Senate leaders work to unite GOP to approve health care bill

The Congressional Budget Office report released Monday has wavered GOP support for the health care bill. Just three 'no' votes from 'rebellious Republicans' could kill the bill.

Carolyn Kaster/AP
Senate Majority Leader Mitch McConnell (R) of Kentucky leaves the Senate floor and heads to his office on Capitol Hill in Washington, Monday, June 26, 2017.

Senate leaders scrambled Tuesday to rescue their health care bill, in deepening jeopardy as opposition from rebellious Republicans intensified. The defections loomed as Congress' nonpartisan budget referee said the measure would leave 22 million more people uninsured by 2026 than President Barack Obama's law.

Majority Leader Mitch McConnell (R) of Kentucky was hoping to staunch his party's rebellion a day after the Congressional Budget Office (CBO) released its report. He's been aiming at winning Senate passage this week before a weeklong July 4 recess that leaders worry opponents will use to weaken support for the legislation.

The CBO analysis suggested some ammunition GOP leaders could use, saying the Senate bill would cut federal deficits by $202 billion more over the coming decade than the version the House approved in May. Senate leaders could use some of those additional savings to attract moderate votes by making Medicaid and other provisions more generous, though conservatives would rather use that money to reduce red ink.

"You don't want to bring something up unless you know you have the votes to pass it. But I also think we may not know if we have the votes to pass it until we bring it up," said No. 3 GOP Senate leader John Thune (R) of South Dakota.

The projected boost in uninsured people fed concerns by moderate Republican lawmakers that the Senate measure, annulling parts of Obama's 2010 overhaul, was too drastic. Yet conservatives were unhappy that it didn't do enough to dismantle Obama's law and lower premiums by repealing coverage requirements, leaving Mr. McConnell with little margin for error – the bill fails if three of the 52 GOP senators vote no.

The 22 million extra Americans were just 1 million fewer than the number the budget office estimated would become uninsured under the House version. President Trump has called the House bill "mean" and prodded senators to produce a package with more "heart."

Minutes after the report's release, three GOP senators threatened to oppose a procedural vote to begin debate expected Wednesday – enough to derail the legislation.

Moderate Sen. Susan Collins (R) of Maine said she would vote no. She tweeted that she favors a bipartisan effort to fix Obama's statute but added, "CBO analysis shows Senate bill won't do it."

Conservative Sen. Rand Paul (R) of Kentucky said he would oppose that motion unless the bill was changed. And fellow conservative Ron Johnson (R) of Wisconsin said he had "a hard time believing" he'd have enough information to back that motion this week.

Moderate Sen. Dean Heller (R) of Nevada on Friday said he'd oppose the procedural motion without alterations.

Those rebels were just part of McConnell's problem. Two other conservatives – Sen. Ted Cruz (R) of Texas and Sen. Mike Lee (R) of Utah – have also said they'd vote no without revisions, and several other moderates have expressed worries about the bill's Medicaid cuts and reductions in people with coverage.

The budget office report said the Senate bill's coverage losses would especially affect people between ages 50 and 64, before they qualify for Medicare, and with incomes below 200 percent of poverty level, or around $30,300 for an individual.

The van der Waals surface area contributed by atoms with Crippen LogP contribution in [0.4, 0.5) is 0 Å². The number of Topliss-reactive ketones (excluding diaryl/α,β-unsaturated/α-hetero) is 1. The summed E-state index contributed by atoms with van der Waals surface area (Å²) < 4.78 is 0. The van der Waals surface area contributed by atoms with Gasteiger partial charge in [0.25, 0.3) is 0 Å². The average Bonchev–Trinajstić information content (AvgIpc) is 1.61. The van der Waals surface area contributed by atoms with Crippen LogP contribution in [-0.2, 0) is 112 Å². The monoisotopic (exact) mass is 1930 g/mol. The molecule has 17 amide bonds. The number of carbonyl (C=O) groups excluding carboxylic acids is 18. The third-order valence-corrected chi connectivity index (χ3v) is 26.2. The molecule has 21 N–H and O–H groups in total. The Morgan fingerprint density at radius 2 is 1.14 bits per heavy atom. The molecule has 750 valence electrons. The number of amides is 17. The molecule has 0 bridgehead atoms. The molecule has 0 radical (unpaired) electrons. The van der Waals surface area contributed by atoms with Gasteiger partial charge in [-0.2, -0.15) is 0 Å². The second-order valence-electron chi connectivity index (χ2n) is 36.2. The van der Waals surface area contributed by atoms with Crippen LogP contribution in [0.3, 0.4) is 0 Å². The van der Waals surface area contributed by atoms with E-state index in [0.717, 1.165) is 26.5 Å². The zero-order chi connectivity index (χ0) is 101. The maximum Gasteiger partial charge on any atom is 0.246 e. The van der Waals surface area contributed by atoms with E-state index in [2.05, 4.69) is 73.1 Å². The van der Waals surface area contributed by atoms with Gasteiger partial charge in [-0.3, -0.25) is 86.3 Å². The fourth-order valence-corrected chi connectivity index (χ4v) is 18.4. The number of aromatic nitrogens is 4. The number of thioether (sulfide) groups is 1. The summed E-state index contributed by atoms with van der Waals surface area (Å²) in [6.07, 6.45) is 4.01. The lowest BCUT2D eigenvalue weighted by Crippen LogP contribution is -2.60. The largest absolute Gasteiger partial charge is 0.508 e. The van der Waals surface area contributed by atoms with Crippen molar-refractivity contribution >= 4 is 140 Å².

In one example, the report says that in 2026 under Obama's law, a 64-year-old earning $26,500 would pay premiums amounting to $1,700 a year, after subsidies. Under the Senate bill, that person would pay $6,500, partly because insurers would be able to charge older adults more.

The Senate plan would end the tax penalty that law imposes on people who don't buy insurance, in effect erasing Obama's so-called individual mandate, and on larger businesses that don't offer coverage to workers.

It would let states ease Obama's requirements that insurers cover certain specified services like substance abuse treatments, and eliminate $700 billion worth of taxes over a decade, CBO said, largely on wealthier people and medical companies that Obama's law used to expand coverage.

It would cut Medicaid, which provides health insurance to over 70 million poor and disabled people, by $772 billion through 2026 by capping its overall spending and phasing out Obama's expansion of the program. Of the 22 million people losing health coverage, 15 million would be Medicaid recipients.

CBO said that under the bill, most insurance markets around the country would be stable before 2020. It said that similar to the House bill, average premiums around the country would be higher over the next two years – including about 20 percent higher in 2018 than under Obama's statute – but lower beginning in 2020.

But the office said that overall, the Senate legislation would increase out of pocket costs for deductibles and copayments. That's because standard policies would be skimpier than currently offered under Obama's law, covering a smaller share of expected medical costs.

In another troublesome finding for the legislation, the budget office warned that in some rural areas, either no insurer would be willing participate in the individual market or the policies offered would be prohibitively expensive. Rural America was a stronghold for Trump in the 2016 presidential election.

Vice President Mike Pence invited four senators to dinner Tuesday to discuss the bill, his office said: Senator Lee, Sen. James Lankford (R) of Oklahoma, Sen. Tom Cotton (R) of Arkansas, and Sen. Ben Sasse (R) of Nebraska.

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